# Demystifying Solar Position and Sunrise/Sunset Calculations

The accurate determination of solar position is essential in various fields, including solar energy production, architecture, agriculture, and even photography. By understanding the position of the sun at any given time and location, we can optimize the efficiency of solar panels, design buildings with better natural lighting, plan crop planting schedules, and capture stunning sunrises and sunsets in photography.

In this blog post, we will cover the necessary equations and calculations for determining solar positions and predicting sunrise and sunset times. With these tools, you will be well-equipped to apply this knowledge in various applications and make more informed decisions based on the sun’s position.

## Solar Position Calculations

### Calculating the fractional year (γ)

The concept of the fractional year refers to representing a specific day and time within a year as a fraction. This fraction is essential for solar position calculations, as it helps in determining the sun’s position relative to Earth throughout the year. The fractional year is measured in radians and accounts for the Earth’s elliptical orbit around the sun.

The equation for calculating the fractional year (γ) is as follows:

γ = (2π / 365) * (day_of_year – 1 + (hour – 12) / 24)

Here, the day_of_year refers to the number of days passed since the beginning of the year, and the hour represents the current hour (in a 24-hour format). The value of 365 in the denominator represents the number of days in a non-leap year.

For leap years, the denominator should be adjusted to 366 to account for the extra day. The modified equation for leap years is:

γ = (2π / 366) * (day_of_year – 1 + (hour – 12) / 24)

By calculating the fractional year (γ), we can estimate various solar parameters, such as the equation of time and solar declination angle, which are crucial for solar position calculations.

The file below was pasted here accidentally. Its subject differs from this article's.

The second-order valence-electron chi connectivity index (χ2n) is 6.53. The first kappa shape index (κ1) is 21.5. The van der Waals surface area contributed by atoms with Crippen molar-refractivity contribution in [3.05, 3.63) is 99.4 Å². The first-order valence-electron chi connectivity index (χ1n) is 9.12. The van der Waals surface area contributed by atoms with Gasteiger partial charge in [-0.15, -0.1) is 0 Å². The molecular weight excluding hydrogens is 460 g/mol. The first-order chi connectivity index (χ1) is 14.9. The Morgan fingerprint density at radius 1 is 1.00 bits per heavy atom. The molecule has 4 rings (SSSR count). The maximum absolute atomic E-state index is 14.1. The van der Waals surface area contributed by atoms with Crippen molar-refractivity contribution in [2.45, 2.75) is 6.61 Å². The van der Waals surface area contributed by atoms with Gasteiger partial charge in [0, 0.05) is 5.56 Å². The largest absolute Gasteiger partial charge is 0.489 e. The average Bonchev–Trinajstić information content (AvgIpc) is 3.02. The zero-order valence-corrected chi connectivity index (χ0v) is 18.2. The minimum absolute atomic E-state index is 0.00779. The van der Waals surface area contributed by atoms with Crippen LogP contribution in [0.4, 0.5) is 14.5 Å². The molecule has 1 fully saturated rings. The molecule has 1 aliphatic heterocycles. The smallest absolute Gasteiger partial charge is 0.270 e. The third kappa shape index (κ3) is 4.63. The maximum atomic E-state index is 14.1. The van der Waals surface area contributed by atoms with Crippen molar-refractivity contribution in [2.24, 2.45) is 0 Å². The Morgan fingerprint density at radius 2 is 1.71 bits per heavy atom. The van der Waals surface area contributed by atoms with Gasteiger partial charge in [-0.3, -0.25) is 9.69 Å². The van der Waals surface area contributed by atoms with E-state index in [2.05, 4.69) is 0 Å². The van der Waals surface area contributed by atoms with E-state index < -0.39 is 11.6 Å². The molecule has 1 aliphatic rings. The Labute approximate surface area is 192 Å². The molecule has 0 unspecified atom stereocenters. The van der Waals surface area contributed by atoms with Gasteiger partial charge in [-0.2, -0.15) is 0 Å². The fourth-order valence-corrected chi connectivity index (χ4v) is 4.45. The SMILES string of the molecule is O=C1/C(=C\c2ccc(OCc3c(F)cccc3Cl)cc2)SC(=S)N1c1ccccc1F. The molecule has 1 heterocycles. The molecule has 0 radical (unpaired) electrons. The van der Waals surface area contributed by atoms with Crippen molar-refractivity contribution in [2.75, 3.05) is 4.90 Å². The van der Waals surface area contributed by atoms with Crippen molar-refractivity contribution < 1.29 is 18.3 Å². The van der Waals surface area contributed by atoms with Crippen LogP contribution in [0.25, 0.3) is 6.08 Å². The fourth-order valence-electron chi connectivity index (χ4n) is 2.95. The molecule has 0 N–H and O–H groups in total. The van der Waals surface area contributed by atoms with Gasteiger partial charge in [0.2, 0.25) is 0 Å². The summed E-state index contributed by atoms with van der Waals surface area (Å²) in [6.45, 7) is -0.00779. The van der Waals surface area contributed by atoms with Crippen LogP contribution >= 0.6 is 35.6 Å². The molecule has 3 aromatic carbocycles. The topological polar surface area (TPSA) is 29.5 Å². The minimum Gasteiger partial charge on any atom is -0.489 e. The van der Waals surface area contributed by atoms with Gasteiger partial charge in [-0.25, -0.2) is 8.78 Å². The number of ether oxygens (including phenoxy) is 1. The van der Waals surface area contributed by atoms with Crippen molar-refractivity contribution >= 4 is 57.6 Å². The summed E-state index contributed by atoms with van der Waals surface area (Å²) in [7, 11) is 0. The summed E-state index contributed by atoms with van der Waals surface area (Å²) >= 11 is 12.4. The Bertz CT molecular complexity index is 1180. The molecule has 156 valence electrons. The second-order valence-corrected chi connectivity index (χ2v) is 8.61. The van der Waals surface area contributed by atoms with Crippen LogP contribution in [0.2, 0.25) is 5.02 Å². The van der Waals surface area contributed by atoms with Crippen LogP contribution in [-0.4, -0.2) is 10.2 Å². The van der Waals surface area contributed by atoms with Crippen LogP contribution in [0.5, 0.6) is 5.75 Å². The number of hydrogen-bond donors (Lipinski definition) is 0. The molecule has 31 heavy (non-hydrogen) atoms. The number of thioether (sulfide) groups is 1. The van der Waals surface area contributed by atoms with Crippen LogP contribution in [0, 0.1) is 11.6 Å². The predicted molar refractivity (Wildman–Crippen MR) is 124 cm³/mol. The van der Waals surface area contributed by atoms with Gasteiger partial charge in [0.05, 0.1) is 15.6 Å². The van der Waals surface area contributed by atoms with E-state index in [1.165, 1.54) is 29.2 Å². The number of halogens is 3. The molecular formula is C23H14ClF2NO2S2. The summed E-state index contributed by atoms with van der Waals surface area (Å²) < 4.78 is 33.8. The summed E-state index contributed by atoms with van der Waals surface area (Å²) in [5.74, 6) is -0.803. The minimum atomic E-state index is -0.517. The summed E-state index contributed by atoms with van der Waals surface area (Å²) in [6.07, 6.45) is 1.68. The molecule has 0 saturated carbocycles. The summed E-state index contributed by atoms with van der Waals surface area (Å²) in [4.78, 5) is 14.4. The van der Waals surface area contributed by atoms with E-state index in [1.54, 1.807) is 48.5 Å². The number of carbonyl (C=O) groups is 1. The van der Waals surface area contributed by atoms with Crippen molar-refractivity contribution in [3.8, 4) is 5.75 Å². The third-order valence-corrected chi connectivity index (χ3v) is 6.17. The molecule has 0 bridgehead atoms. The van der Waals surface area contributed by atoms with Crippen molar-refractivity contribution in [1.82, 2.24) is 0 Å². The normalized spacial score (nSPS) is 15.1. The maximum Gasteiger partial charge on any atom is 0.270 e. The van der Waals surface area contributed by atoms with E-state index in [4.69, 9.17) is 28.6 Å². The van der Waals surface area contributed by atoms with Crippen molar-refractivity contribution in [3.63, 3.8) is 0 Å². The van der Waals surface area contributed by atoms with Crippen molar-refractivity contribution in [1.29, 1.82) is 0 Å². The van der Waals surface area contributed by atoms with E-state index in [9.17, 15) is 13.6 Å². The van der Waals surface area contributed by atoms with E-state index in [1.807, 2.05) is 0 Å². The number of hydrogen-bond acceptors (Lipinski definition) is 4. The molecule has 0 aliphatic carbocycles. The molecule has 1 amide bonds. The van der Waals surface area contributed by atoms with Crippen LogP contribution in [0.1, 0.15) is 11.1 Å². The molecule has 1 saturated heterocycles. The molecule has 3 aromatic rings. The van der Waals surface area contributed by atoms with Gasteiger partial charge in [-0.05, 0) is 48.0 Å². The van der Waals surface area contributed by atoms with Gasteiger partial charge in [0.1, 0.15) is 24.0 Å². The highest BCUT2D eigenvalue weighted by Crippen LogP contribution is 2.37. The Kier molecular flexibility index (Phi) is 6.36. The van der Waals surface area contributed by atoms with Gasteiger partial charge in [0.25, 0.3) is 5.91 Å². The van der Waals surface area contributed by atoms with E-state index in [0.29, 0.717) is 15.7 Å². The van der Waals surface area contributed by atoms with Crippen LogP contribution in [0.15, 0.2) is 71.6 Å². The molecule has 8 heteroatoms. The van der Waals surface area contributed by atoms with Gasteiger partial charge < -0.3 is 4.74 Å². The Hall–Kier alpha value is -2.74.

### Estimating the equation of time and solar declination angle

The equation of time is a measure of the difference between the time measured by a sundial (apparent solar time) and the time measured by a clock (mean solar time). This difference arises due to the Earth’s elliptical orbit and axial tilt, causing the sun to appear faster or slower than the average solar day (24 hours). The equation of time is typically expressed in minutes.

The solar declination angle is the angle between the rays of the sun and the plane of the Earth’s equator. This angle varies throughout the year due to the Earth’s axial tilt and its orbit around the sun. The declination angle is crucial for determining the sun’s altitude and azimuth angles, which are essential for solar position calculations. The solar declination angle is measured in radians.

Using the fractional year (γ) calculated in the previous section, we can estimate the equation of time (eqtime) and the solar declination angle (decl) using the following equations:

eqtime = 229.18 * (0.000075 + 0.001868 * cos(γ) – 0.032077 * sin(γ) – 0.014615 * cos(2γ) – 0.040849 * sin(2γ))

decl = 0.006918 – 0.399912 * cos(γ) + 0.070257 * sin(γ) – 0.006758 * cos(2γ) + 0.000907 * sin(2γ) – 0.002697 * cos(3γ) + 0.00148 * sin(3γ)